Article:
The first of the novels before us is the production of an expe. rienced artist in such materials, and the scene of it is laid partly in Switzerland, and partly in France. When the curtain is raised, we are introduced to a party formed of a considerable number on board a bark called the Winkelried, which was then about to sail from Geneva to Vevay, for the purpose of conveying the passengers to the latter place, where a splendid fête was about to be celebrated. Just as the ship was preparing to sail, a noise, which soon became a tumult, was heard amongst the passengers, who
heard with indignation that Balthazar, the headsman, or executioner of Berne, was amongst them in disguise. It became necessary ultimately for the captain of the vessel to receive the passengers on board under an examination, the officers of the place standing by to recognize such persons as were of bad character. Amongst the individuals who went on board, was the Baron de Willading with his daughter Adelheid, and a young soldier whom he frequently addressed by the name of Monsieur Sigismund. They also take on board a friend of the baron's, who went under the title of a Genoese gentleman, but whose real designation was that of Doge. The motley group on board feeling now that Balthazar was no longer amongst them, but that he had slunk back with the crowd on shore, expressed their satisfaction, and the bark proceeded without further delay towards her destination. But by ill fortune, the ship which was too heavily laden, having come almost in sight of shore, was met by a storm. It was in the night; and as soon as the fatal crisis into which the Winkelried had been suddenly plunged was made known below, the greatest consternation succeeded. Adelheid and the other women were now lashed to the masts, and death seemed every instant to threaten them. A powerful description of the effects of the storm is given by the author, but it is much too technical for the general reader. It will be sufficient for us to state that Sigismund, the young military person who had accompanied the baron, at the hazard of his life and by the most heroic valour, had the satisfaction of saving not only the life of the baron, but that of his daughter. The passengers safely landed at a small village near Vevay, and were received with great joy, for the distress of the vessel had been witnessed from shore: Sigismund obtained universal applause for his heroism.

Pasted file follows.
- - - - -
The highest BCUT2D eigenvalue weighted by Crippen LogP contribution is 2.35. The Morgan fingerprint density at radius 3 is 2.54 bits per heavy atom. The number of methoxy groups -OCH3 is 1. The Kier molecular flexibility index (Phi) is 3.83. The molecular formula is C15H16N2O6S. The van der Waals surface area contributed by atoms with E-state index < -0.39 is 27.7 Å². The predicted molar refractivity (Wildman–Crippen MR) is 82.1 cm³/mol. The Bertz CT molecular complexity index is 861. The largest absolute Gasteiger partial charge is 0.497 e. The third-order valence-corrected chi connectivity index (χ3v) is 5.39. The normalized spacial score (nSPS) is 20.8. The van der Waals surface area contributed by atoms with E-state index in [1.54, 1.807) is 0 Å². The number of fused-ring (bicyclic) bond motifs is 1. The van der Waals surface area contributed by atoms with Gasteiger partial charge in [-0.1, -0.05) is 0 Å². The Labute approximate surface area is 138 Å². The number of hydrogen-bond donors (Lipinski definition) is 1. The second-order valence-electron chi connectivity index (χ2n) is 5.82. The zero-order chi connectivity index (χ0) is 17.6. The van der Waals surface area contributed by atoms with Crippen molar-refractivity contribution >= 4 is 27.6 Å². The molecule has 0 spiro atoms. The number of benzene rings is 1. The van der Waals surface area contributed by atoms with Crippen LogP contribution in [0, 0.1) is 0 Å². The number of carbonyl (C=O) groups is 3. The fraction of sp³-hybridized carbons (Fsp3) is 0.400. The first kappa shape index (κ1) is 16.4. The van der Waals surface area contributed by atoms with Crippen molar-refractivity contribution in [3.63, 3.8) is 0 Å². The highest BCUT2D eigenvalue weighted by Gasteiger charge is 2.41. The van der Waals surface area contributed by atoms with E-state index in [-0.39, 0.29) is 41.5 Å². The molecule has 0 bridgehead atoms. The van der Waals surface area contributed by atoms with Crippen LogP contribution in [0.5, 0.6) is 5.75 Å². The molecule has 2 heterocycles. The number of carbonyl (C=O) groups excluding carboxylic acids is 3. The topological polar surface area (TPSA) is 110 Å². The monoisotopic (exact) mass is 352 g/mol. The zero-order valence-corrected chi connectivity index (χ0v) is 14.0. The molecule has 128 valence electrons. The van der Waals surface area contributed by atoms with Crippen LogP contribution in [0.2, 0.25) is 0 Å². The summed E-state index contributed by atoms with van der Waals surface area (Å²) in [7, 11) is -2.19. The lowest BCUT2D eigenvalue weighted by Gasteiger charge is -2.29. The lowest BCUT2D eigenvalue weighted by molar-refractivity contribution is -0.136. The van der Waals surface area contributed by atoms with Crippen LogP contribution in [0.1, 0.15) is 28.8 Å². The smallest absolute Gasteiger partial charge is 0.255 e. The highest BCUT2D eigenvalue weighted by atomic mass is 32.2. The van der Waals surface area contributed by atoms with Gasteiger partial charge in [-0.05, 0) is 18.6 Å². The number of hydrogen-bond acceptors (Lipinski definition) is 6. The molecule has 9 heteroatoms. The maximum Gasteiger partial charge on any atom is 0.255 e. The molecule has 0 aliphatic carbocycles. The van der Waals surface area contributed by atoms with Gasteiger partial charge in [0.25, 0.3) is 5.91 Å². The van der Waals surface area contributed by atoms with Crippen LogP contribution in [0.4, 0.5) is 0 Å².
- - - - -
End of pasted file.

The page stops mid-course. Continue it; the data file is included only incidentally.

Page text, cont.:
The conduct of the latter, on this trying occasion, would have been sufficient under ordinary circumstances to have given Sigismund an interest in Adelheid's heart; but, in point of fact, she had more than a year before surrendered her heart to him, though he must have been perfectly unconscious of the fact. She was placed in a dilemma of such complexity as, by meditating upon it, her health began to decline; she saw that, from Sigismund's circumstances, it was hopeless to suppose that her father would ever sanction her marriage with him, and she resolved, accordingly, to abide firmly by the dictates of conscience and virtue. But, as the author truly puts it, of all ungrateful and reluctant tasks, that of striving to forget is the least likely to succeed. Adelheid was sustained only by her sense of duty and the desire not to disappoint her father's wishes, to which habit and custom had given nearly the force of law with maidens of her condition, though her reason and judgment no less than her affections were both strongly enlisted on the other side. Indeed, with the single exception of the general unfitness of a union between two of unequal stations, there was nothing to discredit her choice, if that may be termed choice which, after all, was more the result of spontaneous feeling and secret sympathy than of any other cause, unless it were a certain equivocal reserve, and a manifest uneasiness, whenever allusion was made to the early history and to the family of the soldier. This sensitiveness on the part of Sigismund had been observed and commented on by others as well as by herself, and it had been openly ascribed to the mortification of one who had been thrown, by chance, into an intimate association that was much superior to what he was entitled to maintain by birth; a weakness but too common, and which few have strength of mind to resist or sufficient pride to overcome. The intuitive watchfulness of affection, however, led Adelheid to a different conclusion ; she saw that he never affected to conceal, while with equal good taste he abstained from obtrusive allusions to the humble nature of his origin, but she also perceived that there were points of his previous history on which he was acutely sensitive, and which at first she feared must be attributed to the consciousness of acts that his clear perception of moral truth condemned, and which he could wish forgotten. For some time Adelheid clung to this discovery ‘as to a healthful and proper antidote to her own truant inclinations, but native rectitude banished a suspicion which had no sufficient ground, as equally unworthy of them both.